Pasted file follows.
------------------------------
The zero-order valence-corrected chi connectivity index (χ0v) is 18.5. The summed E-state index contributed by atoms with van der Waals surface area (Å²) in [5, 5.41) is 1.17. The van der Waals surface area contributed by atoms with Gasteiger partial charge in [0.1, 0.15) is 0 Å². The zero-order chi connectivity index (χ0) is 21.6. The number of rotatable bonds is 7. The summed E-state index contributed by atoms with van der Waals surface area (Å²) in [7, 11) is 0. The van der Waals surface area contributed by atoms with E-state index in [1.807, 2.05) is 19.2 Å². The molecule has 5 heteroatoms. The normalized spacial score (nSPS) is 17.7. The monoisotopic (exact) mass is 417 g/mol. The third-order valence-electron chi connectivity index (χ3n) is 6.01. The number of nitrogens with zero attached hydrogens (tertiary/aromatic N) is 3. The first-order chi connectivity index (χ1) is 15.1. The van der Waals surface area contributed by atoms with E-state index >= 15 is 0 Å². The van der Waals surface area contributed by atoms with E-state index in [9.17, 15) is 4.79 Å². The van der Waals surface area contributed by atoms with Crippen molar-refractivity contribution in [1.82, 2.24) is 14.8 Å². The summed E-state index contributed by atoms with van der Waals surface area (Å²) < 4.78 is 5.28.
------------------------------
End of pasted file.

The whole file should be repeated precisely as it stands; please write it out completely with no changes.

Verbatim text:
The zero-order valence-corrected chi connectivity index (χ0v) is 18.5. The summed E-state index contributed by atoms with van der Waals surface area (Å²) in [5, 5.41) is 1.17. The van der Waals surface area contributed by atoms with Gasteiger partial charge in [0.1, 0.15) is 0 Å². The zero-order chi connectivity index (χ0) is 21.6. The number of rotatable bonds is 7. The summed E-state index contributed by atoms with van der Waals surface area (Å²) in [7, 11) is 0. The van der Waals surface area contributed by atoms with E-state index in [1.807, 2.05) is 19.2 Å². The molecule has 5 heteroatoms. The normalized spacial score (nSPS) is 17.7. The monoisotopic (exact) mass is 417 g/mol. The third-order valence-electron chi connectivity index (χ3n) is 6.01. The number of nitrogens with zero attached hydrogens (tertiary/aromatic N) is 3. The first-order chi connectivity index (χ1) is 15.1. The van der Waals surface area contributed by atoms with E-state index >= 15 is 0 Å². The van der Waals surface area contributed by atoms with E-state index in [9.17, 15) is 4.79 Å². The van der Waals surface area contributed by atoms with Crippen molar-refractivity contribution in [1.82, 2.24) is 14.8 Å². The summed E-state index contributed by atoms with van der Waals surface area (Å²) < 4.78 is 5.28.